We have now completed the setup of our JavaScript SignalR client. Now, we can launch our application and see it in action.

Launching JavaScript client

We need to build and run our application and then open its main page in the browser. There are multiple ways of doing it, depending on which IDE you are using. But one of the common and the simplest ways of doing it is to simply execute dotnet run command from inside SignalRServer project folder.

Once the console output indicates that the application is running, you can open it in the browser. The address that you will need to navigate to will be listed in launchSettings.json file inside the Properties folder of your project. Any URL listed under applicationUrl entry will be suitable.

On the home page of the application, you should see a text box and a button. When you enter some text and press the button, you should see the same message appearing under SignalR Messages title. And you can do it as many times as you want. And this demonstrates how SignalR hub on the server can trigger an appropriate event in your client code, as demonstrated by the screenshot below:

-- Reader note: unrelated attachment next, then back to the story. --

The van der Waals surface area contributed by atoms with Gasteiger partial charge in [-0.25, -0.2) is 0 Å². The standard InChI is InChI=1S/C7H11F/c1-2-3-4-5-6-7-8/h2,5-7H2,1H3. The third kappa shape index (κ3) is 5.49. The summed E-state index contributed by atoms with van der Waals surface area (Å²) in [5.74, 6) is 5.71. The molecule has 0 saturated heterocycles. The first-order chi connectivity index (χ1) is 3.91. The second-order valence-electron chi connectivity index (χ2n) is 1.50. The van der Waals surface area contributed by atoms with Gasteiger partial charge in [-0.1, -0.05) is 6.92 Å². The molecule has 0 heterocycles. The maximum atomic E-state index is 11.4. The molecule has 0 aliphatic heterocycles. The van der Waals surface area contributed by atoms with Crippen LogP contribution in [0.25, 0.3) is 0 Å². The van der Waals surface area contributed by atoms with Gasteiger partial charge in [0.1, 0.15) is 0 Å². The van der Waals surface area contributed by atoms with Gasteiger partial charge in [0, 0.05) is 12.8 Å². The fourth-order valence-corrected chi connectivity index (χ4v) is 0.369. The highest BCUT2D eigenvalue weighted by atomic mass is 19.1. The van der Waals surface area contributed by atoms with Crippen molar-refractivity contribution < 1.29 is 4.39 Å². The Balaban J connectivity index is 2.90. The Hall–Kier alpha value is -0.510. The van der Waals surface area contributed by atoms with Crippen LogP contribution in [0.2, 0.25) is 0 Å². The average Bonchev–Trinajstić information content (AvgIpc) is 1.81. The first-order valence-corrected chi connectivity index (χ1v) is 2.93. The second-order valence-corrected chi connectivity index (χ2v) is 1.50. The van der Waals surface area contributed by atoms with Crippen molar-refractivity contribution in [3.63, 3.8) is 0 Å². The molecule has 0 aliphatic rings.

And this concludes our overview of a JavaScript SignalR client. It’s very basic at this point, but we will add some more advanced functionality to it in the subsequent articles. But for now, we will set up another browser-based SignalR client based on Blazor WebAssembly.

Setting up Blazor WebAssembly client

Blazor WebAssembly is a .NET implementation of WebAssembly technology. This technology allows you to run compiled code in browser without having any special plugins installed. It’s a common standard that all browser manufacturers support in their products.

A detailed description of Blazor is beyond the scope of this series of articles. But we will go into enough details of it to set up a SignalR client inside it. Also, an important thing to remember is that there are two distinct types of Blazor – WebAssembly and Blazor Server. The former type allows you to compile your code into WebAssembly and run it in browser, which is what we need. The latter type, despite having the same syntax, is set up differently. There’s no compiled code on your web page. Instead, JavaScript is generated from your code when you build your application. And then that JavaScript interacts with the code on your server. The only useful thing to know about Blazor Server in our context is that it actually uses SignalR for this communication.